Increasing Nuclear Threats through Strategic Missile Defense

Growing concerns about third-country nuclear threats led the United States to withdraw from the ABM Treaty’s constraints on the size and scope of ballistic missile defense arsenals in 2002. Inaccurate and alarmist projections of “rogue state” ICBM threats were critical in winning support for the decision to withdraw from the treaty and to sustain the multi-billion dollar annual price tag for developing, deploying, and expanding strategic missile defenses. But 18 years after Washington abandoned the treaty, North Korea is the only rogue state that could pose a near-term nuclear threat against the American homeland - and U.S. missile defense interceptors and radars have not even delivered high confidence of being able to protect against this threat. In his latest publication, Deep Cuts Commissioner Greg Thielmann comprehensively analyses the current state of missile defense. Read the full Working Paper here

The Future of Nuclear Arms Control: Time for an Update

Following the Cuban Missile Crisis, arms control became an integral part of the global security architecture. However, in 2020, we live in a different reality. In her latest publication, Deep Cuts Commissioner Angela Kane together with Noah Mayhew criticise the fact, that arms control is still oriented to realities of the past. They press for an update: new global challenges, in particular quickly evolving geopolitical realities and emerging technologies, have to be addressed. Furthermore, the silos in the debate on arms control need to be overcome. Read the full report here

German Politicians Renew Nuclear Basing Debate

A senior member of the German Parliament has revitalized the debate over whether the nation should host U.S. nuclear weapons on German soil. “It is about time that Germany in the future excludes the deployment” of nuclear weapons on its territory, said Rolf Mützenich, the leader of the Social Democrat (SPD) group in the Bundestag. The discussion followed a mid-April decision by the Defense Ministry to replace Germany’s current fleet of Tornado aircraft, some of which are dual-capable with 90 Eurofighter Typhoon and 45 U.S. F-18 fighter aircraft. Thirty of the F-18s would be certified to carry U.S. nuclear weapons. Read Deep Cuts Commissioner Oliver Meier's latest publication on this debate here

U.S.-Russia Talks on New START

Delegations from the United States and the Russian Federation met in Vienna on Monday, 22 June 2020, to discuss issues of strategic stability, in particular the possibility of extending the New Strategic Arms Reduction Treaty (New START). Watch the interviews with Deep Cuts Commissioner Angela Kane on the U.S.-Russia talks in Vienna here and here

Russia’s Document on Basic Principles of Nuclear Deterrence

What does Russia's new document on nuclear deterrence say about how it thinks about the ultimate weapon? Does Russia have a policy of escalate to de-escalate? Aditya Ramnathan and Pranav RS talk to Deep Cuts Commissioner Olya Oliker to find out more. Listen to the full podcast here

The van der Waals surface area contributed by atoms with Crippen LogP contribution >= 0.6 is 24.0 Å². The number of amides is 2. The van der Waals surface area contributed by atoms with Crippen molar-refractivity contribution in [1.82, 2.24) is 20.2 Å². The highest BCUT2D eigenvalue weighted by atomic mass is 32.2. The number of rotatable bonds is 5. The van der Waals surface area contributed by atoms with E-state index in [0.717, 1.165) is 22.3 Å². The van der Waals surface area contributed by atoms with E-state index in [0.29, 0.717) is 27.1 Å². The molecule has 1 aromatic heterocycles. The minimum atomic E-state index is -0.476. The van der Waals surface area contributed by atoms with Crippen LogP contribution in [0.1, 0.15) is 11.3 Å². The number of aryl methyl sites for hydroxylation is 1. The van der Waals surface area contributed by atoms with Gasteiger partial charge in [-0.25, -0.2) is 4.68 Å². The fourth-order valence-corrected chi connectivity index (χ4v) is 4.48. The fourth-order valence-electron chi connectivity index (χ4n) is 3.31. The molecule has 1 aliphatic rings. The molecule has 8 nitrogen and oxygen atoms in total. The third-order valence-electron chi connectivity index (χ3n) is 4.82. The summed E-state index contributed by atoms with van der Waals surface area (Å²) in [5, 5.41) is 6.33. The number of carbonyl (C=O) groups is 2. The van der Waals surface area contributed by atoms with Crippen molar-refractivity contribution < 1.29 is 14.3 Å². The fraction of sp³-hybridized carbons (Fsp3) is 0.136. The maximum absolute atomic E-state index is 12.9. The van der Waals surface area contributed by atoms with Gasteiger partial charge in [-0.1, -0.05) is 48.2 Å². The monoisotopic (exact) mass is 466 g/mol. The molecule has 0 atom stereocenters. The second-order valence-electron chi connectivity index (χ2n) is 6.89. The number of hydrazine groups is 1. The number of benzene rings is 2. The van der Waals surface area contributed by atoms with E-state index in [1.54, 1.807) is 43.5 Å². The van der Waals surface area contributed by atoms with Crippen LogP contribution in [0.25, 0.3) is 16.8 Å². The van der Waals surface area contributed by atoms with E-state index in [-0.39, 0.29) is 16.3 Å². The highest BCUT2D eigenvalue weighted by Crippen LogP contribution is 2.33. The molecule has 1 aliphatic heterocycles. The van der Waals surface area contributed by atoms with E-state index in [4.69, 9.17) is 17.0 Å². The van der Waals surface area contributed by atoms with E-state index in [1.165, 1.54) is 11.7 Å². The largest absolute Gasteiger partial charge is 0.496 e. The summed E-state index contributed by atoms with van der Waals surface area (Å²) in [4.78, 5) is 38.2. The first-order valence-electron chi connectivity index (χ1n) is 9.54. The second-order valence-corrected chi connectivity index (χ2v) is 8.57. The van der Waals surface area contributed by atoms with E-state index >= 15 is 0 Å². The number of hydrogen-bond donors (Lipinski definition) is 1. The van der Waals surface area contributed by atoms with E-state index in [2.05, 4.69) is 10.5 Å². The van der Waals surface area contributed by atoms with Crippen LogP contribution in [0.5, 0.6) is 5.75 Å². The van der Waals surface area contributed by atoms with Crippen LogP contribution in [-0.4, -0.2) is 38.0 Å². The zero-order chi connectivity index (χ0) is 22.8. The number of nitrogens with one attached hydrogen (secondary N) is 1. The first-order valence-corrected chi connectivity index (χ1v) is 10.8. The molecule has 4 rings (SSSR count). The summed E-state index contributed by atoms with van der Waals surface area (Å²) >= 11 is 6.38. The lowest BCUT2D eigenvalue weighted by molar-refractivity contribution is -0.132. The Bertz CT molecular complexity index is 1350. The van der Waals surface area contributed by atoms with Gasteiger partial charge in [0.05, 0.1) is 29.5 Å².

NATO’s nuclear response to the INF Treaty violation

Russia’s violation and the subsequent demise of the Intermediate-Range Nuclear Forces (INF) Treaty have been giving, over the past few years, further impetus to NATO’s readjustment of its deterrence and defence posture. NATO’s nuclear response to Russia’s INF violations could comprise four measures: exercises, raised  readiness  levels,  modernization  of   the  dual-capable  aircraft  force  structure,  and  deployment of  new US nuclear systems. Deep Cuts Commissioner Katarzyna Kubiak analyses NATO’s nuclear response to the INF Treaty violation in her contribution to the NDC Research Paper "Recalibrating NATO Nuclear Policy". Read the full paper here

Liability or asset? The EU and nuclear weapons

With Russia’s annexation of Crimea and increased uncertainty about Washington’s security commitments, EU nuclear deterrence has reappeared on the political agenda. In his latest publication, Deep Cuts Commissioner Oliver Meier analyses the prospects for such a proposal in the Clingendael Spectator. Does the EU need its own nuclear deterrent? And what would be the implications for the EU and its role in global affairs? Read more here

Is U.S. policy toward Moscow too confrontational?

For years, Russian President Vladimir Putin’s aggressive actions abroad have generated headlines and given him an outsized reputation as an international player. He has invaded Ukraine, changed de facto international borders, and flouted international law. U.S. officials and lawmakers have imposed sanctions and taken other measures, but Russian behavior has not changed. Is U.S. policy toward Moscow too confrontational? Is there a better way for the international community to deal with the challenges posed by Putin and Russia? Deep Cuts Commissioner Steven Pifer participated in a two-vs-two debate, watch the discussion here